Tulip Fever (2017)

Close to perfect!

I don’t remember seeing an oorijzer (the ear iron that is important in helping keep the structure of the cap), but that doesn’t mean it’s not there.

Tulip Fever (2017)

The film has a nice mix of falling collars and ruffs, and certainly both were being worn at the time in the Low Countries. Sophia’s husband Cornelis (Christoph Waltz) is an older man and does wear both a ruff and a falling collar, but I believe he appeared more often in a ruff.

Tulip Fever (2017)

Overall the clothing is pretty spot on when it comes to showing the aesthetic, even when it comes to minor characters. In the scene below, Sophia’s dressmaker (right) and neighbor are commenting on the finished portrait. The scene gives a great nod to costumers as the dressmaker talks about the detail of the clothing. It might not have been intentional, but it feels like it.

Tulip Fever (2017)

Sophia and her dressmaker.

I’m a little bothered that the ladies above both appear to be wearing the exact same thing, but it’s based on an extant garment so whatever. I do love that these two women show how an outfit can be mixed up with different sleeves, a fur-lined loose gown (vlieger) or plain loose gown, and different skirts. Work that capsule wardrobe, honey.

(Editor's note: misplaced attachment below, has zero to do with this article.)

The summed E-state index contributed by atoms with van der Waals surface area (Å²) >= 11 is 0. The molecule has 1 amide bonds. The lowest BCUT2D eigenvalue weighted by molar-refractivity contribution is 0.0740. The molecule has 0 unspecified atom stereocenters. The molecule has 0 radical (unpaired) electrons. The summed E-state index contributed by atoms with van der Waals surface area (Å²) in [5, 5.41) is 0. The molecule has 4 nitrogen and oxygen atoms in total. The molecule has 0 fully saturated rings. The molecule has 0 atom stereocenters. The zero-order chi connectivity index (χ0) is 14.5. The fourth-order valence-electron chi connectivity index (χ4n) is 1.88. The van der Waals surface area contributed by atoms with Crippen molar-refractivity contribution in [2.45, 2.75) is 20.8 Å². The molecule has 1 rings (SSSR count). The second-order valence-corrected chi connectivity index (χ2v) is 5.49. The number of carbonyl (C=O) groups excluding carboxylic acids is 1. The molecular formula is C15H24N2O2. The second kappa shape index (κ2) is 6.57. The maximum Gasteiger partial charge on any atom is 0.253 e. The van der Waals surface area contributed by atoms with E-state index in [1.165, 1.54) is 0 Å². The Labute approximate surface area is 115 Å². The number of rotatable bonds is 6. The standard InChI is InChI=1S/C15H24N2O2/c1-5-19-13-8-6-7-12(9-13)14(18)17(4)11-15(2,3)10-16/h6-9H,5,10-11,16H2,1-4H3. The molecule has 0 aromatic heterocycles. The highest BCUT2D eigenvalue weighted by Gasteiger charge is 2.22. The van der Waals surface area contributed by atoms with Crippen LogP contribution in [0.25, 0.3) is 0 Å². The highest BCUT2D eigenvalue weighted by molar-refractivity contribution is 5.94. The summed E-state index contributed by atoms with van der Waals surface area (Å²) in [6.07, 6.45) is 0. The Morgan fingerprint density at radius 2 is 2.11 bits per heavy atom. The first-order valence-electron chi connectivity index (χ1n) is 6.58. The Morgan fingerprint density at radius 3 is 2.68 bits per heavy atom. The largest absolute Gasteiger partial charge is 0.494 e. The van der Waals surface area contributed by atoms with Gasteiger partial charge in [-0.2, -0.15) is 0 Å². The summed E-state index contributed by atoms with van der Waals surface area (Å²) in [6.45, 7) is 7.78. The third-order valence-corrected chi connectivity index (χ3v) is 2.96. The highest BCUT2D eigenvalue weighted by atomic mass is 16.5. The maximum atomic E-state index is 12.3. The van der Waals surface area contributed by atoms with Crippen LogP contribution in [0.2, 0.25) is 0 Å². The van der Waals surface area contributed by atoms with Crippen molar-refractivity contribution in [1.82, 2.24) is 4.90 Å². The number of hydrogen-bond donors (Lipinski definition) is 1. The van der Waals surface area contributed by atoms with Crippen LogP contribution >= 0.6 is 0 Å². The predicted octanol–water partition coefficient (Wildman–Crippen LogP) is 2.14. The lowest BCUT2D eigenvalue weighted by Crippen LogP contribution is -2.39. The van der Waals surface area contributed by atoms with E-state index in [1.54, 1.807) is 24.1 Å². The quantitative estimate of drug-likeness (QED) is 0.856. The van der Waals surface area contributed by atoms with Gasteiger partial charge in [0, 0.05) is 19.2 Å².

1633, portrait of a lady, by Nicolaes Eliasz Pickenoy, from the Detroit Institute of Art.

Example of the different layers used in period — 1633, portrait of a lady, by Nicolaes Eliasz Pickenoy, from the Detroit Institute of Arts.

Even though some of the extras and the minor characters (but not many) fell short in terms of clothing, when I looked at the scene overall I could have been looking at a Dutch genre painting.